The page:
What are the causes and symptoms of cervical discopathy (slipped discs)
The modern lifestyle does not have a positive influence on our spine condition. Lack of movement, improper posture, long hours spent in front of the computer, stress, and excessive muscle tensions strain the spine and wear it down.
Causes of cervical discopathy
The spine consists of 33-34 vertebrae, built from the body and facets, joined by intevertebral discs and joints. Bone structures of the spine and intevertebral discs are supported by spine ligaments. The biggest spine mobility occurs between the fifth, sixth, and seventh vertebrae. This is why cervical discopathy occurs in this region.
As a result of an unhealthy lifestyle, the spine degenerates: pathological changes influence the anulus fibrosus and nucleus pulposus in intevertebral discs. The aim of those structures is to protect vertebrae from wearing down and to absorb shock when moving. When we neglect beneficial movement and following a healthy lifestyle, we cause the anulus fibrosus to lose its elasticity and to dehydrate, or even to rupture. Then, the nucleus pulposus falls out of position and puts pressure on the nerves.
Symptoms of cervical discopathy
Nucleus pulposus cannot move back and forth, but only from side to side. Therefore, when it falls out of position, it can only pressure nerves on one side of the spine, not both. On the side where the pressure is applied, neurological symptoms may occur, such as: headaches, stiffness of neck and limbs, and nausea.
First changes usually occur between the fifth and sixth cervical vertebrae. If all the discs in this area become deformed, we suffer from spondylosis. It begins with a decrease in neck elasticity, followed by strong pain in the neck muscles. If nothing is done, the pressure increases, leading to strong pain and temporary paresis of the hand on the side of the pressured nerve. Unfortunately, damaged discs often pressure blood vessels and may cause brain ischemia.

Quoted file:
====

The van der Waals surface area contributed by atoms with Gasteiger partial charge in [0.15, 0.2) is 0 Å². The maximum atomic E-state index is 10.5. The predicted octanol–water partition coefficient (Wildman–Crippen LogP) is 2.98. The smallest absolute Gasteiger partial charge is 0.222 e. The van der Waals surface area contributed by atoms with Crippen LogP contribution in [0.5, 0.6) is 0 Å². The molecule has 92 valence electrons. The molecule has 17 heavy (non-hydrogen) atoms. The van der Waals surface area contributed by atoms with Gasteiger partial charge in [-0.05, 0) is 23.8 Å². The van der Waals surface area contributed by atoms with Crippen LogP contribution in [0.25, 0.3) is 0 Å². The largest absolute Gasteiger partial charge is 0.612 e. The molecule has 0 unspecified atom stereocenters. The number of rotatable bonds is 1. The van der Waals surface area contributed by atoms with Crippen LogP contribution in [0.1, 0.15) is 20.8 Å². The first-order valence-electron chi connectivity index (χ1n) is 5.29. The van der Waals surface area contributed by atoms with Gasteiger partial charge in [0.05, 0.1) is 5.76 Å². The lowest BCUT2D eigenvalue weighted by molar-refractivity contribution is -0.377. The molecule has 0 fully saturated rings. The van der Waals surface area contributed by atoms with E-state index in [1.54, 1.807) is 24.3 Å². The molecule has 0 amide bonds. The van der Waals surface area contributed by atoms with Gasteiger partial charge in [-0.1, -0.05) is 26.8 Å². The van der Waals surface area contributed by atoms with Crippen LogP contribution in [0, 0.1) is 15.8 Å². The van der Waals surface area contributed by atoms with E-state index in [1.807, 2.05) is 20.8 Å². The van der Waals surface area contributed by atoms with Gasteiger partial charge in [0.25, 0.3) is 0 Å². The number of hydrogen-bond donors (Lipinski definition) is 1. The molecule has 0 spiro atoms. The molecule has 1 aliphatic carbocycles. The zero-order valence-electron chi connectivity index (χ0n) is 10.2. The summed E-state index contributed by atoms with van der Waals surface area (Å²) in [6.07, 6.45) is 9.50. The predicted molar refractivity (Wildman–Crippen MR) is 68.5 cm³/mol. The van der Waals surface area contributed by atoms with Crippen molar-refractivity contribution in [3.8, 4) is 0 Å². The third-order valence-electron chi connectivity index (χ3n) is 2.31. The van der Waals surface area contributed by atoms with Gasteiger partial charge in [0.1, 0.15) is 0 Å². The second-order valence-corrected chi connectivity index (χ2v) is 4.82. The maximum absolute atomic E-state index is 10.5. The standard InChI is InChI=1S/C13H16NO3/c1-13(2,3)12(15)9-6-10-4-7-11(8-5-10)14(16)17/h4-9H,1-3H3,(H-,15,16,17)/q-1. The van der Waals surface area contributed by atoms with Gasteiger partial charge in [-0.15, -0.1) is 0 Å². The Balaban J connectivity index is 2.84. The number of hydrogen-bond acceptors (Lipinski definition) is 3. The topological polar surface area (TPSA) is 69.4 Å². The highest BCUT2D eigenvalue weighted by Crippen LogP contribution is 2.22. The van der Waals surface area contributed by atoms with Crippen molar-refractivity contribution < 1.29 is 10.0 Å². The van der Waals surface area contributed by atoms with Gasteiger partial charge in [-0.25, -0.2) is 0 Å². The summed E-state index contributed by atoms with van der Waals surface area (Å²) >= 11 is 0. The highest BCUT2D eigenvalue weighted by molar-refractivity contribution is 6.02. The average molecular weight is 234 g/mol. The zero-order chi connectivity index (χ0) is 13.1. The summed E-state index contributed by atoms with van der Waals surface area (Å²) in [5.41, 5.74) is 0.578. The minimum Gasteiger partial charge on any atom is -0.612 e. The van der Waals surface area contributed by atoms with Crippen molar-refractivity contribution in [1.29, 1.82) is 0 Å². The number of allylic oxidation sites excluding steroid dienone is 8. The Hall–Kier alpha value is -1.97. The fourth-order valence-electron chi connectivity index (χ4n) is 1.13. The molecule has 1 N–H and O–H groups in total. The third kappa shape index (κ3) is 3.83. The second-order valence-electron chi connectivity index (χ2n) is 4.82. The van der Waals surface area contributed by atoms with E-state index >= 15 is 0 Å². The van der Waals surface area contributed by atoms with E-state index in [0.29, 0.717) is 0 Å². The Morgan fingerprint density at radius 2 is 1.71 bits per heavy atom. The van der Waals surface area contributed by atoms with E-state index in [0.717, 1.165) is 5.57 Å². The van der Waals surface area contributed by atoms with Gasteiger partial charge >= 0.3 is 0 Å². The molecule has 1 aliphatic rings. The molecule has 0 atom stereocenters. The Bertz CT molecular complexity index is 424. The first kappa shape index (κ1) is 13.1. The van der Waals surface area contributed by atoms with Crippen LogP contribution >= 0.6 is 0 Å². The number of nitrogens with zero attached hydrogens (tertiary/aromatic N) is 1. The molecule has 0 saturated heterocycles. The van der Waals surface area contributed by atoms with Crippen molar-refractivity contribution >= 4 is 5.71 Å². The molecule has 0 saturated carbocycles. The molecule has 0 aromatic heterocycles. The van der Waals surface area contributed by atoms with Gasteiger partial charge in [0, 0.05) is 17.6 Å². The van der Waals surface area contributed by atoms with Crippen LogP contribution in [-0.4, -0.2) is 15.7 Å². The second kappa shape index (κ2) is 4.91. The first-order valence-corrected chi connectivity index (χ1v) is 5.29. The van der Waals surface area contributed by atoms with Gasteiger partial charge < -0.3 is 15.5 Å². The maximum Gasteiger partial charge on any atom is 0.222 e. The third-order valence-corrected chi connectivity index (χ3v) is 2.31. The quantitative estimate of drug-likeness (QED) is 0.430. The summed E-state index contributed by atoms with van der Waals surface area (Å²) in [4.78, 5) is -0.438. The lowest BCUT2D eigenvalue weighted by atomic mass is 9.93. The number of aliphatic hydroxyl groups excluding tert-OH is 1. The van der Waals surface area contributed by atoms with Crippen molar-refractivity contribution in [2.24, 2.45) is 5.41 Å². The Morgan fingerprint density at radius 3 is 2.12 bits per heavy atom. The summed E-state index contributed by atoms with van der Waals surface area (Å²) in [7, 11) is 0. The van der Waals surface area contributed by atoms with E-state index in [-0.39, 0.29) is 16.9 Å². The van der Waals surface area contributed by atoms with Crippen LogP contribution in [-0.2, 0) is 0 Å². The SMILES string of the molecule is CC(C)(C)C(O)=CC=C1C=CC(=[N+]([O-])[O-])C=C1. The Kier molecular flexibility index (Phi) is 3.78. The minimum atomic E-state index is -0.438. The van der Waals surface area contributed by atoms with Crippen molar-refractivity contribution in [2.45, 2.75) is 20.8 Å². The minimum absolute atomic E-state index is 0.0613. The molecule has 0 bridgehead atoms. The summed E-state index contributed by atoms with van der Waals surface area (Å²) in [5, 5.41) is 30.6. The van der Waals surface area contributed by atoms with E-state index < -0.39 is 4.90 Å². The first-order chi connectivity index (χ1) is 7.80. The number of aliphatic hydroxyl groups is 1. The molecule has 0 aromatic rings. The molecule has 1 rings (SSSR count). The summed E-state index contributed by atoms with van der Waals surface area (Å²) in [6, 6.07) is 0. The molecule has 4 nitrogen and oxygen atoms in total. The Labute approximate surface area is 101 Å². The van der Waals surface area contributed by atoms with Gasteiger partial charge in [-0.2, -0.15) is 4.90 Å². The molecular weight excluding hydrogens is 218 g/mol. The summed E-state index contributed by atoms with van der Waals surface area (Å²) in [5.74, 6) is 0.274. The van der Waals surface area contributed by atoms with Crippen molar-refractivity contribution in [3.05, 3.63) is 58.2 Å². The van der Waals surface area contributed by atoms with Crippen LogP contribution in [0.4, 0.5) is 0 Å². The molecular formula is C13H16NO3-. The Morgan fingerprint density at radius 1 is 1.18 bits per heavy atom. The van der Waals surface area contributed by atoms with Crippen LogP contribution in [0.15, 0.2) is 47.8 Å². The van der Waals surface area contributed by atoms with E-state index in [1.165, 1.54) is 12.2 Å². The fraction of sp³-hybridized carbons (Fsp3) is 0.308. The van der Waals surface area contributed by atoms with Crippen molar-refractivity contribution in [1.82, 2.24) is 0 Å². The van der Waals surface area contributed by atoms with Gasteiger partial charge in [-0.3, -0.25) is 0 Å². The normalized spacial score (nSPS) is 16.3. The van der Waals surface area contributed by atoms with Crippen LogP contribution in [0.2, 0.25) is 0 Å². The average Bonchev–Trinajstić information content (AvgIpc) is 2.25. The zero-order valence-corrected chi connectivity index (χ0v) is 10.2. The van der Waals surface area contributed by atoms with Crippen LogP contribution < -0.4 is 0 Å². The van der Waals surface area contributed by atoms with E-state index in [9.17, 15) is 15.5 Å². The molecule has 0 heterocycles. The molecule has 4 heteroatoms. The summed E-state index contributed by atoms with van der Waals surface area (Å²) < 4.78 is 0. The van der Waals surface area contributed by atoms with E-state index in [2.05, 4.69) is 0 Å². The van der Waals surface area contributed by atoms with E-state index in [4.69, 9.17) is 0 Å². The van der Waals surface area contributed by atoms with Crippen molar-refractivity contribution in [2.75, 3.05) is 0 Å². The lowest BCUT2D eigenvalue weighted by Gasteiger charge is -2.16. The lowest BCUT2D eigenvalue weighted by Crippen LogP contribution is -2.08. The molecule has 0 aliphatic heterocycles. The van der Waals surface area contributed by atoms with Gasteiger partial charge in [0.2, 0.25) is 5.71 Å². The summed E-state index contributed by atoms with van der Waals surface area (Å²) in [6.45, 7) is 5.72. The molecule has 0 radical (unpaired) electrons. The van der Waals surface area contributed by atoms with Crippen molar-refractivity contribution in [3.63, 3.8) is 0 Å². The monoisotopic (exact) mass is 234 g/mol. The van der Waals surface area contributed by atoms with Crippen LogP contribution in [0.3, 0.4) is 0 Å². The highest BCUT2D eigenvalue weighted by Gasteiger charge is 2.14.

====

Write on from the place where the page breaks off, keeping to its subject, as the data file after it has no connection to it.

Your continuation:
Another common symptom of cervical discopathy is pain in the back of the head, often connected with high blood pressure. It can also be a result of changes in the cervical curve. If the changes in the cervical curve are the cause of pain, then the pain intensifies when moving the head backwards or forwards. Nevertheless, diagnosis is not easy because there are a variety of neurological symptoms: headaches on one side of the head (often confused with migraines), face pain and skin numbness, and a feeling of choking in the throat (which also occurs during heart attacks).